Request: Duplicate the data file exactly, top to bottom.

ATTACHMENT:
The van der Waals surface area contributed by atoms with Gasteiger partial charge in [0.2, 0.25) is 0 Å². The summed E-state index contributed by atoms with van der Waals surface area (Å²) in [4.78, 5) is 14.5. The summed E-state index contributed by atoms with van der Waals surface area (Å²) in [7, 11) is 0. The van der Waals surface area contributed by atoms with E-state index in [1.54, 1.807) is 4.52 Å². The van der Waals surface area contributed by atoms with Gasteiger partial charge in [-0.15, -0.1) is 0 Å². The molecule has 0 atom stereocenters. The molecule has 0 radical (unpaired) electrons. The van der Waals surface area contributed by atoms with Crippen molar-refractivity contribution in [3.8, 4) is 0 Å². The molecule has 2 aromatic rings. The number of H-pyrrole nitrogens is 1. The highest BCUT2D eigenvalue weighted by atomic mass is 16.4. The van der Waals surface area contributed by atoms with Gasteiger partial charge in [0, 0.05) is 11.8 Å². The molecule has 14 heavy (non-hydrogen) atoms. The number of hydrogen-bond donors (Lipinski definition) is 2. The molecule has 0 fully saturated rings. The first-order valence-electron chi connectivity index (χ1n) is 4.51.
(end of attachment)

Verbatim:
The van der Waals surface area contributed by atoms with Gasteiger partial charge in [0.2, 0.25) is 0 Å². The summed E-state index contributed by atoms with van der Waals surface area (Å²) in [4.78, 5) is 14.5. The summed E-state index contributed by atoms with van der Waals surface area (Å²) in [7, 11) is 0. The van der Waals surface area contributed by atoms with E-state index in [1.54, 1.807) is 4.52 Å². The van der Waals surface area contributed by atoms with Gasteiger partial charge in [-0.15, -0.1) is 0 Å². The molecule has 0 atom stereocenters. The molecule has 0 radical (unpaired) electrons. The van der Waals surface area contributed by atoms with Crippen molar-refractivity contribution in [3.8, 4) is 0 Å². The molecule has 2 aromatic rings. The number of H-pyrrole nitrogens is 1. The highest BCUT2D eigenvalue weighted by atomic mass is 16.4. The van der Waals surface area contributed by atoms with Gasteiger partial charge in [0, 0.05) is 11.8 Å². The molecule has 14 heavy (non-hydrogen) atoms. The number of hydrogen-bond donors (Lipinski definition) is 2. The molecule has 0 fully saturated rings. The first-order valence-electron chi connectivity index (χ1n) is 4.51.